Mind Blowing Architecture: Hundertwasser in Vienna

While Matt and I visited Vienna, we made sure to check out the Hundertwasserhaus and the Kunst Haus Wien. The Hundertwasserhaus is an apartment complex that Friedensreich Hundertwasser designed. People still live in the building. Hundertwasser is an architect that favors having humans connect with nature even in the city. Undulating floors provide your feet an experience that you have never felt before; Hundertwasser describes it as a symphony for your feet and I couldn’t agree more. Tree tenants populate the building in order to promote cleaner air, quiet, and bring nature into the city. You can’t go in the interior of the Hundertwasserhaus but you can visit the outside. It’s interesting and definitely worth your time. Plus, it is very, very close to Kunst Haus Wien. Hundertwasser designed this museum that houses an extensive collection of his works on paper. The museum is a piece of art in itself. Unfortunately, I couldn’t take pictures of his work but I was able to photograph some of the interior, specifically the museum cafe. If you use the museum cafe you’ll get an opportunity to sit and soak in Hundertwasser’s architecture a bit more while enjoying some typical food from Vienna.

 

Entrance to Tian Bistro in Kunst Haus Wien

                                                                       Entrance to Tian Bistro in Kunst Haus Wien                                                                          (It’s a bit difficult to see but the floor isn’t flat.)

 

Although I tried to get as many photos as possible, it was difficult to get much at all because of the museum’s policies. If you’re ever in Vienna, take the time to stop at both the Hundertwasserhaus and the Kunst Haus Wien. Both are experiences that should not be missed. In the meantime, read a few quotes from Hundertwasser to get an idea of his thought process.

Entrance to Hundertwasserhaus, Vienna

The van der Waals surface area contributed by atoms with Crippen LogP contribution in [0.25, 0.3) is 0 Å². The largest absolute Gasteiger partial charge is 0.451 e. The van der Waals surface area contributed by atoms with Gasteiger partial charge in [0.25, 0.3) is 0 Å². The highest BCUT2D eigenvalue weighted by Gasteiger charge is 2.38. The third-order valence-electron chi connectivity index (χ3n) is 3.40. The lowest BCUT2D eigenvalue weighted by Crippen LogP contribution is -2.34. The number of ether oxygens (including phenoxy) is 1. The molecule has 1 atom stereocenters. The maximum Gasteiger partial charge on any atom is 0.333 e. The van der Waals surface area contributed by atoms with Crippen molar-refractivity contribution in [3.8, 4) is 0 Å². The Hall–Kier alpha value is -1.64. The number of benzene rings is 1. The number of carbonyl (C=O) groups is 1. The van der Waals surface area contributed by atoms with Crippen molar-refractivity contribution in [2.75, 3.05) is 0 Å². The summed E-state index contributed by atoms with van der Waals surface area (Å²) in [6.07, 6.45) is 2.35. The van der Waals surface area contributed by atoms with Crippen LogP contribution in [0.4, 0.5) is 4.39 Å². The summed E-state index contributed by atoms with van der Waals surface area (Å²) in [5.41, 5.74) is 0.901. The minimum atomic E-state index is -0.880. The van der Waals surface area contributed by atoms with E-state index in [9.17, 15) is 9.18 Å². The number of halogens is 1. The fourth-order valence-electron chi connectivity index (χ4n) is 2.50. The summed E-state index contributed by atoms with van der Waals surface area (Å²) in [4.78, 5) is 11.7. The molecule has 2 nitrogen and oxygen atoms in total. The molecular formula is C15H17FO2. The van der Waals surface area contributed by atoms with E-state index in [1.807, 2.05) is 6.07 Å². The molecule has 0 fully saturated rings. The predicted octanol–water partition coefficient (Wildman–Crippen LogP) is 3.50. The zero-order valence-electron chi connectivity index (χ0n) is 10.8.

Entrance to Hundertwasserhaus, Vienna

 

“The straight line leads to the downfall of humanity.”

 

“You are a guest of nature – behave.”

 

“We must at last put a stop to having people move into their quarters like chickens and rabbits into their coops.”

 

“Today we live in a chaos of straight lines, in a jungle of straight lines. If you do not believe this, take the trouble to count the straight lines which surround you. Then you will understand for you will never finish counting.”

View of Hundertwasserhaus from the Street, Vienna

                                                               View of Hundertwasserhaus from the Street, Vienna                                                                  (Notice the tree tenants that are growing out of the building.)

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Note One: The featured image for this piece is a look at Kunst Haus Wien’s facade details.


Note Two: I found the above quotes on Brainy Quote, Good Reads, and IZ Quotes.

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Cool Art at the East Side Gallery, Berlin Wall

The East Side Gallery hosts over a hundred paintings by international artists. The paintings have been directly applied to a portion of the Berlin Wall. These massive murals are both interesting and eye-catching. If you ever find yourself in Berlin, check out this monument. I think that it is a great use for remnants of the Berlin Wall. Here are some pieces you might find interesting:

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Go Underground in Poland: Facts about the Wieliczka Salt Mine

A twenty minute drive from Krakow will take you to the Wieliczka Salt Mine. This site is on UNESCO’s World Heritage list. It’s a pretty cool place. I’ve always been partial to seeing underground sites and caves (you can thank my grandfather for that one) so this place was just my cup of tea. Matt absolutely loved the salt mine. It was his first underground tour as well. I think just about anyone would find it fun. Well, except for if you don’t like being underground. Here’s a few facts about the Wieliczka Salt Mine that you might find interesting.

Everything is Made of Salt: Barring the wooden supports, everything is salt. Go ahead! Lick the walls. Or touch the wall and then lick your hand. The salt gets rid of bacteria too so you’re good to go. On the tour you will get the opportunity to taste water that is partial brine and full brine. A delicacy!

There’s Some Cool Art Down There: All of the sculptures are made of salt and done by miners who have worked there.

Copernicus Sculpture, Wieliczka Salt Mine

Copernicus Sculpture, Wieliczka Salt Mine

You Can Have a Wedding There: There’s a huge salt chapel in the mine and you can get married there. It’s quite beautiful and definitely unique. The gorgeous chandeliers are even made of salt.

Salt Petrifies Wood: Take a look at the older wooden support beams. They kind of look like salt, right? They’ve been petrified by salt over time.

Salty Wall, Wieliczka Salt Mine

Salty Wall, Wieliczka Salt Mine

You Can’t Drown In the Lakes: There’s so much salt in the lakes found in the mine that you can’t drown in them. You just float to the surface. Scuba divers tried to reach the bottom of one of the lakes and had to use quite a bit of additional weight to touch it. The only recorded death in water in the mine is a group of drunk men who got trapped under their boat that they overturned.